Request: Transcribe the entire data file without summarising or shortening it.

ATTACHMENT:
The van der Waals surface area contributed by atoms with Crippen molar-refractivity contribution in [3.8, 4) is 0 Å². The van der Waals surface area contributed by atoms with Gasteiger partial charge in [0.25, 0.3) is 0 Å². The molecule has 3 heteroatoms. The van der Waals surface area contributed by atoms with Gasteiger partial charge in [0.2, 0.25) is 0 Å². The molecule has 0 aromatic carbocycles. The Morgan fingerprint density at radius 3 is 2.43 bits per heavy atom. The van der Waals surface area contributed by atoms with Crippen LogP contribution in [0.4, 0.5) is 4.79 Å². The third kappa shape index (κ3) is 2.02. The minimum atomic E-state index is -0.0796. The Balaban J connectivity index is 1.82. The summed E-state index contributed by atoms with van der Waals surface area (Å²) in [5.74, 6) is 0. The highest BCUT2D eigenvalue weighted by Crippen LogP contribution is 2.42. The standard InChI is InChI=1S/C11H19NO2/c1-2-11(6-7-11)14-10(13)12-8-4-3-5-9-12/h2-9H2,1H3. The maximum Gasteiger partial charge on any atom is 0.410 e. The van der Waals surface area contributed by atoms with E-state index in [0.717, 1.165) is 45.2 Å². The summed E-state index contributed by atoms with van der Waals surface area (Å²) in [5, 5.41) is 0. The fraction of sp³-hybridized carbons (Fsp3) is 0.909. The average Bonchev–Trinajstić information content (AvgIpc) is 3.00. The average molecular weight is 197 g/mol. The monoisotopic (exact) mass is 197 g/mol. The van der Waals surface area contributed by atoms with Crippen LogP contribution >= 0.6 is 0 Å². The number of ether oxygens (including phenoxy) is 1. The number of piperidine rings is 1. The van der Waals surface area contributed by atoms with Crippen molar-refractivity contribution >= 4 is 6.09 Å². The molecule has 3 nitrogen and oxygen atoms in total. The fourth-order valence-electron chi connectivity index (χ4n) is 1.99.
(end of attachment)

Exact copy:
The van der Waals surface area contributed by atoms with Crippen molar-refractivity contribution in [3.8, 4) is 0 Å². The van der Waals surface area contributed by atoms with Gasteiger partial charge in [0.25, 0.3) is 0 Å². The molecule has 3 heteroatoms. The van der Waals surface area contributed by atoms with Gasteiger partial charge in [0.2, 0.25) is 0 Å². The molecule has 0 aromatic carbocycles. The Morgan fingerprint density at radius 3 is 2.43 bits per heavy atom. The van der Waals surface area contributed by atoms with Crippen LogP contribution in [0.4, 0.5) is 4.79 Å². The third kappa shape index (κ3) is 2.02. The minimum atomic E-state index is -0.0796. The Balaban J connectivity index is 1.82. The summed E-state index contributed by atoms with van der Waals surface area (Å²) in [5.74, 6) is 0. The highest BCUT2D eigenvalue weighted by Crippen LogP contribution is 2.42. The standard InChI is InChI=1S/C11H19NO2/c1-2-11(6-7-11)14-10(13)12-8-4-3-5-9-12/h2-9H2,1H3. The maximum Gasteiger partial charge on any atom is 0.410 e. The van der Waals surface area contributed by atoms with E-state index in [0.717, 1.165) is 45.2 Å². The summed E-state index contributed by atoms with van der Waals surface area (Å²) in [5, 5.41) is 0. The fraction of sp³-hybridized carbons (Fsp3) is 0.909. The average Bonchev–Trinajstić information content (AvgIpc) is 3.00. The average molecular weight is 197 g/mol. The monoisotopic (exact) mass is 197 g/mol. The van der Waals surface area contributed by atoms with Crippen LogP contribution >= 0.6 is 0 Å². The number of ether oxygens (including phenoxy) is 1. The number of piperidine rings is 1. The van der Waals surface area contributed by atoms with Crippen molar-refractivity contribution >= 4 is 6.09 Å². The molecule has 3 nitrogen and oxygen atoms in total. The fourth-order valence-electron chi connectivity index (χ4n) is 1.99.